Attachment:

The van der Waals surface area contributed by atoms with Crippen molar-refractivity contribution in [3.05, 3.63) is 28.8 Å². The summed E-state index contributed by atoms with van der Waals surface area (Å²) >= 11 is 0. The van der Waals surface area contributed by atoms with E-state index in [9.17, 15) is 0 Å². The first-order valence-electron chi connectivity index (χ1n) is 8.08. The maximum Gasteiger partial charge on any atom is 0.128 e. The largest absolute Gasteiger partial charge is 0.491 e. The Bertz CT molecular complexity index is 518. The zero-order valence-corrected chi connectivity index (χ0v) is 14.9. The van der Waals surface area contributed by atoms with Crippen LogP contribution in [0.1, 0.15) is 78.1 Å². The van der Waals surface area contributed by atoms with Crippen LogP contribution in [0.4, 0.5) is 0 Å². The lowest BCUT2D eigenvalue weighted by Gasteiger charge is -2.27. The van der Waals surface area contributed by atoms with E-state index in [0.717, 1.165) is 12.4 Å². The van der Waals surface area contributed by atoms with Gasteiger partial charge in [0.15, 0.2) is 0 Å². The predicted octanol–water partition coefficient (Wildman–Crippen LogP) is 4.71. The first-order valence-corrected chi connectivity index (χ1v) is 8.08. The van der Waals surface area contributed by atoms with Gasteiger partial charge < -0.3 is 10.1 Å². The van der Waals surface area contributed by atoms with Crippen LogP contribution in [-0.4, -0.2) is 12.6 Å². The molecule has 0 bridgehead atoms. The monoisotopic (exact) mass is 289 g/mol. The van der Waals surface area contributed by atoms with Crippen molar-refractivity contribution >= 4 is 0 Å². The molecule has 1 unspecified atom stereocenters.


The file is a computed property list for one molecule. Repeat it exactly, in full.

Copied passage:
The van der Waals surface area contributed by atoms with Crippen molar-refractivity contribution in [3.05, 3.63) is 28.8 Å². The summed E-state index contributed by atoms with van der Waals surface area (Å²) >= 11 is 0. The van der Waals surface area contributed by atoms with E-state index in [9.17, 15) is 0 Å². The first-order valence-electron chi connectivity index (χ1n) is 8.08. The maximum Gasteiger partial charge on any atom is 0.128 e. The largest absolute Gasteiger partial charge is 0.491 e. The Bertz CT molecular complexity index is 518. The zero-order valence-corrected chi connectivity index (χ0v) is 14.9. The van der Waals surface area contributed by atoms with Crippen LogP contribution in [0.1, 0.15) is 78.1 Å². The van der Waals surface area contributed by atoms with Crippen LogP contribution in [0.4, 0.5) is 0 Å². The lowest BCUT2D eigenvalue weighted by Gasteiger charge is -2.27. The van der Waals surface area contributed by atoms with E-state index in [0.717, 1.165) is 12.4 Å². The van der Waals surface area contributed by atoms with Gasteiger partial charge in [0.15, 0.2) is 0 Å². The predicted octanol–water partition coefficient (Wildman–Crippen LogP) is 4.71. The first-order valence-corrected chi connectivity index (χ1v) is 8.08. The van der Waals surface area contributed by atoms with Gasteiger partial charge < -0.3 is 10.1 Å². The van der Waals surface area contributed by atoms with Crippen LogP contribution in [-0.4, -0.2) is 12.6 Å². The molecule has 0 bridgehead atoms. The monoisotopic (exact) mass is 289 g/mol. The van der Waals surface area contributed by atoms with Crippen molar-refractivity contribution >= 4 is 0 Å². The molecule has 1 unspecified atom stereocenters.